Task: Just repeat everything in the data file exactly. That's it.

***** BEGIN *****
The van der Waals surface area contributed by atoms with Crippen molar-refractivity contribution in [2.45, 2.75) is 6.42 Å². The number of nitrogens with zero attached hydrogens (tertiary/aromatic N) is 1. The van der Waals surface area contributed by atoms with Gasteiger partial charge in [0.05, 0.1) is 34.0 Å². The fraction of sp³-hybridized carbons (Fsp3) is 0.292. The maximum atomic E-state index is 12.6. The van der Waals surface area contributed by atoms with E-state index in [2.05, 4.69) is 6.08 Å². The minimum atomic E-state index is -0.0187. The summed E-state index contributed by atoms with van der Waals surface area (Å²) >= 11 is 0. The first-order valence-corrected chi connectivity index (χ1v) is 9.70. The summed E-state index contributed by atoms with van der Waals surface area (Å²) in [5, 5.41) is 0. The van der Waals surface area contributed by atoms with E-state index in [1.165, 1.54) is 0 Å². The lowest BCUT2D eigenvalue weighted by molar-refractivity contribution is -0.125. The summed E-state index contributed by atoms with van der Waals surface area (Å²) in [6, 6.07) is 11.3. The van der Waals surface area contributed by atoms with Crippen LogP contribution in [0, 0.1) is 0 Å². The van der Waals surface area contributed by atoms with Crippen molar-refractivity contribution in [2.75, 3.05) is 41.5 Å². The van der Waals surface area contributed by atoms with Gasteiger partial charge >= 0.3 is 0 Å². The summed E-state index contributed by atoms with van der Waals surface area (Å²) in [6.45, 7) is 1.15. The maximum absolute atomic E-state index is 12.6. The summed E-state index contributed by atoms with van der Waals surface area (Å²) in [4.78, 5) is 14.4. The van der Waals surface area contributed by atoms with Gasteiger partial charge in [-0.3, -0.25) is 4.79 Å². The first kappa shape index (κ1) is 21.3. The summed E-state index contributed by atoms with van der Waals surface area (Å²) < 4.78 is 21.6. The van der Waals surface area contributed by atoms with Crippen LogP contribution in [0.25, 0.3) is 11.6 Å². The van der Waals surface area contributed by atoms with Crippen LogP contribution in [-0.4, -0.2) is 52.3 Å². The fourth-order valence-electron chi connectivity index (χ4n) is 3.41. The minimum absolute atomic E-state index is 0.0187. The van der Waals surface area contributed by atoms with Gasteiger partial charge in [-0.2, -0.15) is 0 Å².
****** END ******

The van der Waals surface area contributed by atoms with Crippen molar-refractivity contribution in [2.45, 2.75) is 6.42 Å². The number of nitrogens with zero attached hydrogens (tertiary/aromatic N) is 1. The van der Waals surface area contributed by atoms with Gasteiger partial charge in [0.05, 0.1) is 34.0 Å². The fraction of sp³-hybridized carbons (Fsp3) is 0.292. The maximum atomic E-state index is 12.6. The van der Waals surface area contributed by atoms with E-state index in [2.05, 4.69) is 6.08 Å². The minimum atomic E-state index is -0.0187. The summed E-state index contributed by atoms with van der Waals surface area (Å²) >= 11 is 0. The first-order valence-corrected chi connectivity index (χ1v) is 9.70. The summed E-state index contributed by atoms with van der Waals surface area (Å²) in [5, 5.41) is 0. The van der Waals surface area contributed by atoms with E-state index in [1.165, 1.54) is 0 Å². The lowest BCUT2D eigenvalue weighted by molar-refractivity contribution is -0.125. The summed E-state index contributed by atoms with van der Waals surface area (Å²) in [6, 6.07) is 11.3. The van der Waals surface area contributed by atoms with Crippen LogP contribution in [0, 0.1) is 0 Å². The van der Waals surface area contributed by atoms with Crippen molar-refractivity contribution in [2.75, 3.05) is 41.5 Å². The van der Waals surface area contributed by atoms with Gasteiger partial charge >= 0.3 is 0 Å². The summed E-state index contributed by atoms with van der Waals surface area (Å²) in [6.45, 7) is 1.15. The maximum absolute atomic E-state index is 12.6. The summed E-state index contributed by atoms with van der Waals surface area (Å²) in [4.78, 5) is 14.4. The van der Waals surface area contributed by atoms with Gasteiger partial charge in [-0.3, -0.25) is 4.79 Å². The first kappa shape index (κ1) is 21.3. The summed E-state index contributed by atoms with van der Waals surface area (Å²) < 4.78 is 21.6. The van der Waals surface area contributed by atoms with Crippen LogP contribution in [0.25, 0.3) is 11.6 Å². The van der Waals surface area contributed by atoms with Crippen LogP contribution in [-0.4, -0.2) is 52.3 Å². The fourth-order valence-electron chi connectivity index (χ4n) is 3.41. The minimum absolute atomic E-state index is 0.0187. The van der Waals surface area contributed by atoms with Gasteiger partial charge in [-0.2, -0.15) is 0 Å².